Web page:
Anne-Marie admits she was not expecting her journey to motherhood to be so long and painful. "I thought there would be some kind of quick fix, that they would find the thing that was broken and we could just fix it and be on our way," she smiles. "Had I known what was ahead of me then I don't know what I would have done, but I certainly didn't envisage having to do three cycles of IVF.
"Once you make the decision that you are going to do IVF, you almost breathe a sigh of relief that you have made that decision," she explains. "Once we accepted we had fertility problems and we were doing IVF, I just thought it was going to work, I didn't really expect that it wouldn't work.
"I was aware there were no guarantees and the clinic do say this isn't a given, but I still thought that it was. I knew of another couple who had been trying the same amount of time as we had and they had gone to this same clinic and got pregnant on the first cycle, and so had that person's friend. So we thought: 'Well we're young, we'll get pregnant from IVF straight away!'"
But this first cycle failed to result in a pregnancy.
"It felt catastrophic, but we picked ourselves up and decided to try again and on the second cycle we did get pregnant, but we had a miscarriage at eight weeks," she says. "Trying to pick ourselves up after the first one was difficult, but after that, it felt like we actually couldn't go on. There were so many things to deal with."
After a few months Anne-Marie and her husband decided to try IVF for a third time.
"Finding the courage to do the third cycle was the hardest thing," she explains. "A lot of our friends and family, who were aware that we were doing it, were almost hoping we weren't going to do another cycle because they could see how much it was destroying us and what it was doing to our lives. I think they just hoped we would forget about trying to get pregnant and get on with our lives. It was so incredibly frightening and difficult to even consider doing a third cycle knowing the pain of a failed cycle and of a miscarriage, and yet still putting yourself up for it. It's like constantly putting yourself up for failure, but there being such a high reward if it worked."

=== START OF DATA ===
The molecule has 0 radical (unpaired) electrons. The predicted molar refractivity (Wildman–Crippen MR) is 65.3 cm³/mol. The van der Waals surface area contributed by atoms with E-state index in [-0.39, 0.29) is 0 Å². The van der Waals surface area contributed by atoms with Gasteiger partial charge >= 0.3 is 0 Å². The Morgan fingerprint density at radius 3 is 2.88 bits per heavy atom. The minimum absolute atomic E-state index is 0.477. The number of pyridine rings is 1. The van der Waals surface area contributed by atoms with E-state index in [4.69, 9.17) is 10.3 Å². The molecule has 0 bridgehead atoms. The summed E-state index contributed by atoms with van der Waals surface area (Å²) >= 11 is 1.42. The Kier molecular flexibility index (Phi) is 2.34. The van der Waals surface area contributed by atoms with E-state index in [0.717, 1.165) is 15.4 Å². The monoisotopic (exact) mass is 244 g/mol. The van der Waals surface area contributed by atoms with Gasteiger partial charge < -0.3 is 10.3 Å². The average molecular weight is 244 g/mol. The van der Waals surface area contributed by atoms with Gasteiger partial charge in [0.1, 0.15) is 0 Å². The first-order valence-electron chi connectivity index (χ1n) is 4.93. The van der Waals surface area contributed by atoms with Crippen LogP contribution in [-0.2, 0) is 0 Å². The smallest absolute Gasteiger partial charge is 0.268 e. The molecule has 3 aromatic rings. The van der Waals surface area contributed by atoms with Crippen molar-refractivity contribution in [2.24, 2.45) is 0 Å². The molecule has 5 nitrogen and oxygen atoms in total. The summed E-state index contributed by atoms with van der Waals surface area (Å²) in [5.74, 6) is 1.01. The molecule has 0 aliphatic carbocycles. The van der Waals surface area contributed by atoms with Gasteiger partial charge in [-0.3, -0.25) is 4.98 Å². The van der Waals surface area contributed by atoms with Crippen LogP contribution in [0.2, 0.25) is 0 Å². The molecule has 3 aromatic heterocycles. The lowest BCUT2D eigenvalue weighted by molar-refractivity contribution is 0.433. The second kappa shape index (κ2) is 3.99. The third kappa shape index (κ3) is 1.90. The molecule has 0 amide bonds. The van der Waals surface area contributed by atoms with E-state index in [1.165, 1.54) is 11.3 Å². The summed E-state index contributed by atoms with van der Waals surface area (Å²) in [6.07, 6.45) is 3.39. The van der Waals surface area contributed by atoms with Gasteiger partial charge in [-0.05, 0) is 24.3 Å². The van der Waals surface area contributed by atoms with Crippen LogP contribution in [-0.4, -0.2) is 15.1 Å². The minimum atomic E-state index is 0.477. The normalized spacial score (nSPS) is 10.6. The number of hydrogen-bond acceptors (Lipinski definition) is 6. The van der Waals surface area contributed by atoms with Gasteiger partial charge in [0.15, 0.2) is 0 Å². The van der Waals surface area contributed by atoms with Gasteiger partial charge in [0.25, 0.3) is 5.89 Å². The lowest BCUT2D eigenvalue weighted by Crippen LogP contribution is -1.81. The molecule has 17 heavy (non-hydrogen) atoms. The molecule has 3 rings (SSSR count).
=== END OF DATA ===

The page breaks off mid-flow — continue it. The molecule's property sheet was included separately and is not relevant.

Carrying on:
Thankfully, Anne-Marie's third cycle of IVF resulted in the arrival of her daughter Grace, just over four months ago. "I think if you are on this road it's going to be a rocky road until the end," she says. "When we found out we were pregnant it was hard to believe it was real. You know that you should hold on to it and be as positive as you can, but at the same time if you have had a miscarriage, you are almost afraid to bond with the baby. You are afraid something is going to happen. So the first 20 weeks for me were dominated by complete fear. I was just terrified. It didn't feel safe or real until she actually came. It just felt like when she was inside, it was out of your control. Whereas once she was out you could do things to keep her safe."
Anne-Marie's pregnancy was an emotional and understandably stressful time. "People don't get that about IVF pregnancies," she explains. "It's not a case of you having your happy ever after. It takes a while to forget. Even now she is four months old, but it is still quite raw. It has taken me a while to almost let go of the past and accept it has worked out and she is here - it is our happy ending."
Motherhood has made Anne-Marie extremely grateful.
"It has exceeded my expectations," she says. "When you have an IVF pregnancy you're almost expecting something to be wrong. You expect it's going to be really hard when you have the baby or that the baby is going to be just different or difficult, but Grace is just so perfect. She is meeting all of her milestones so early and she is so healthy."
Five Million Born: An IVF Companion Guide is available on Amazon now.